The invention may be embodied in a toothbrush training system for children providing instruction on tooth brushing technique in combination with monitoring and corrective feedback based on that technique in the context of an audio-visual game environment. The system utilizes a toothbrush with some combination of sensors measuring position, acceleration, torque and pressure sensors, along with optional feedback elements interacting with a dynamic audio-visual instructional program providing guidance, assessment and feedback on proper brushing procedures. The instructional program includes software that runs on a multimedia controller, which interacts with and controls the instrumented toothbrush, an electronic display, and an audio system. For example, the toothbrush training system may be implemented as an application for a host Wii® inertial-motion game system, with either an instrumented toothbrush or a toothbrush end effector that plugs into the inertial-motion human input device (game handle) provided with the host game system that serves as the handle for the toothbrush.

The toothbrush training system includes a number of innovative features not realized by prior toothbrush training systems or game systems, highlighted by but not limited to those summarized below. The instructional audio-visual presentation typically includes an animated character that visually demonstrates how the child is to position and move the toothbrush as part of the training system. In the illustrative example shown in the appended figures, a character referred to as “Mr. Molar” has a separating head with exaggerated teeth with an upper head with upper teeth detaching from the lower head with lower teeth. Mr. Molar is displayed along with an image of the toothbrush illustrating the desired position, desired orientation and desired motion of the toothbrush for the desired interval. The animation moves through the desired brushing technique in sequence for a number of brushing surfaces.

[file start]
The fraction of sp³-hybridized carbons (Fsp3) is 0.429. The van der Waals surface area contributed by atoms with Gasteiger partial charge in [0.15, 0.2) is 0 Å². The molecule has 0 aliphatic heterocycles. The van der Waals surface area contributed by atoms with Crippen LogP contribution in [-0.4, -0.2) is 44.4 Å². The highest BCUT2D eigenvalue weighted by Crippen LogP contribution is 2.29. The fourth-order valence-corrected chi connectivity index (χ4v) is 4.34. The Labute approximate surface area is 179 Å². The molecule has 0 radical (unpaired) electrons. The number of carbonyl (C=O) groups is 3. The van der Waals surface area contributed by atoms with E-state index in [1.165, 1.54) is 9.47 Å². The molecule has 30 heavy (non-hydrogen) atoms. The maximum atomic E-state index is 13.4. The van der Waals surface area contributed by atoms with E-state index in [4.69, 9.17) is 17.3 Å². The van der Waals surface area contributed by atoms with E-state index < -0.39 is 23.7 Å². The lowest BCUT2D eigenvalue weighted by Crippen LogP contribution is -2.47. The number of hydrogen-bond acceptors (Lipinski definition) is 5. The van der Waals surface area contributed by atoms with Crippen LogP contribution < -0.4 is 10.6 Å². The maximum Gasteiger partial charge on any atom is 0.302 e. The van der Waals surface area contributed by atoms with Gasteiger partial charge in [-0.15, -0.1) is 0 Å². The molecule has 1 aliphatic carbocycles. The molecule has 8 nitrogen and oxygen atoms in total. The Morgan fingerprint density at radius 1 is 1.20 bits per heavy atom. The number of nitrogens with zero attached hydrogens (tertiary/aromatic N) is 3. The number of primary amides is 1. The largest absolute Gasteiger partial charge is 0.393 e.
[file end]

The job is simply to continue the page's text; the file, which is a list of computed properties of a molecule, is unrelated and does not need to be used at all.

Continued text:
The training system monitors the user's brushing motion, compares the actual motion to a desired motion profile, and provides feedback to help guide the user to complete the desired brushing action. Negative feedback, such as beeps and vibrations, may indicate desired corrections when the toothbrush is positioned or moved improperly. In addition to a cessation of negative feedback, positive feedback, such as a visual presentation of gunk removal on Mr. Molar's teeth and audio-visual encouragement, may indicate successful performance of the desired brushing technique to guide the user through the desired brushing routine.

The audio-visual presentation preferably includes music accompanying the visual animation, where the lyrics announce the brushing instructions and the beat corresponds to the desired brushing tempo. Children are generally familiar with, understand and are particularly well motivated by this type of combined instruction and feedback set to music and employing videogame conventions. Selectable brushing routines may have varying levels of granularity, for example a particular technique may include 24 brushing surfaces separately addressed in the instructional animation and associated song. Each brushing surface and motion may be given a memorable name within a child's vocabulary with the brushing technique set to music helping the children understand the instructions. Just to give a couple of examples, the lyrics may include, “shine the biters, sweep, sweep”; “clean the chewers, sweep, sweep”; “brush the crunchers, sweep sweep” and so forth.